My Name is Mary Sutter is a new novel about a young Civil War era midwife who longs to be a surgeon, but is denied entry to medical school because she is female. Historical fiction has always been a favorite genre of mine, but historical fiction about a midwife? The best! After some initial chapters involving midwifery and family life, the main character, Mary Sutter, seeks work first as a nurse in desperately undersupplied and overworked Civil War hospitals and then directly on the battlefield following the soldiers with a cart of medical supplies. Mary is a strong female protagonist and there are some complicated male (doctor) characters as well. A couple of mild love stories serve as sub plots.
Midwifery quickly takes a back seat in the saga as Mary becomes a nurse on the bloody battlefields of the Civil War. However, her work continues to be informed by her midwifery experiences--for example she uses memories of turning malpositioned babies as inspiration for finding the right spot to amputate wounded legs.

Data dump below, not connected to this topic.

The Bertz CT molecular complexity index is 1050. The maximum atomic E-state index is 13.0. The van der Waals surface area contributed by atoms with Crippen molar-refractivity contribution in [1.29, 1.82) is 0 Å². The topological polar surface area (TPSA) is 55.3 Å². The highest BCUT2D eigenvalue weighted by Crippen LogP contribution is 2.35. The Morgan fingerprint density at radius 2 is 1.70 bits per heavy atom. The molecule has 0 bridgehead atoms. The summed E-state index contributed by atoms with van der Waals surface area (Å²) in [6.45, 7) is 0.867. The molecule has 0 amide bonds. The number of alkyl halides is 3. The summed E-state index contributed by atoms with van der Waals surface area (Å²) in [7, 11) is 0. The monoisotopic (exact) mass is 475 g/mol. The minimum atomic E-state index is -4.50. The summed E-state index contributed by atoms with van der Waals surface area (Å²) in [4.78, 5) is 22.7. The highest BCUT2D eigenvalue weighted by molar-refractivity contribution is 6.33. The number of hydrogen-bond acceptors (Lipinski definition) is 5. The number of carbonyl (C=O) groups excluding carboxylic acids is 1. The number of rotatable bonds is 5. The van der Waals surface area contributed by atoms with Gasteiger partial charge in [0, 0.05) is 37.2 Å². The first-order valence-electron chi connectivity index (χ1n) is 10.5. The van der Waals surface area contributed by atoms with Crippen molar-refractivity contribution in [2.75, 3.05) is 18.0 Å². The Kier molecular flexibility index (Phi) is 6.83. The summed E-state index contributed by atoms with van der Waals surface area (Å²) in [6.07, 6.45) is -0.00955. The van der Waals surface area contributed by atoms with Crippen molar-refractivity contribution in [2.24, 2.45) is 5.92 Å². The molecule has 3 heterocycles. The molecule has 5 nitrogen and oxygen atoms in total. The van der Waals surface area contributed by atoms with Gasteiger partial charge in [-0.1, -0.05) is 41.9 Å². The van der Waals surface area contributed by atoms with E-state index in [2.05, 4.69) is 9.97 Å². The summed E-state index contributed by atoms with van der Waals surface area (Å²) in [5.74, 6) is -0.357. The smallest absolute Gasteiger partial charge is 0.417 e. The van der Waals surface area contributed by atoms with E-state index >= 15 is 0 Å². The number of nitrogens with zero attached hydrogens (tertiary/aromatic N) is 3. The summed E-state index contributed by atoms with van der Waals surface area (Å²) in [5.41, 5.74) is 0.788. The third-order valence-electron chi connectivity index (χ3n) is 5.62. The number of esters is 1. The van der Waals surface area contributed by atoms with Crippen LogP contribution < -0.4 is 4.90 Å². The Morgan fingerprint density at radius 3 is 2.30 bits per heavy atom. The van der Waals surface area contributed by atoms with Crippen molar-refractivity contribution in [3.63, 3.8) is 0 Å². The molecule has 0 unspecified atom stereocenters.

Some famous historical figures like President Lincoln, Clara Barton, and Dorothea Dix make appearances in the tale. The slaughter on the (famous) battlefields is tightly wrought and makes you feel as if you’ve “been there.” The reader feels exhausted and battle weary right along with Mary. The novel is a third person narrative throughout, but it almost felt like a first person account—as if the author was writing from personal experience. Be prepared for a variety of personal losses for the main character.
Riveting, well constructed, and tightly paced, My Name is Mary Sutter is a gripping story of one woman’s tenacious will and her drive both to learn and to serve.
-- Disclosure: I received a complimentary copy of this book for review purposes.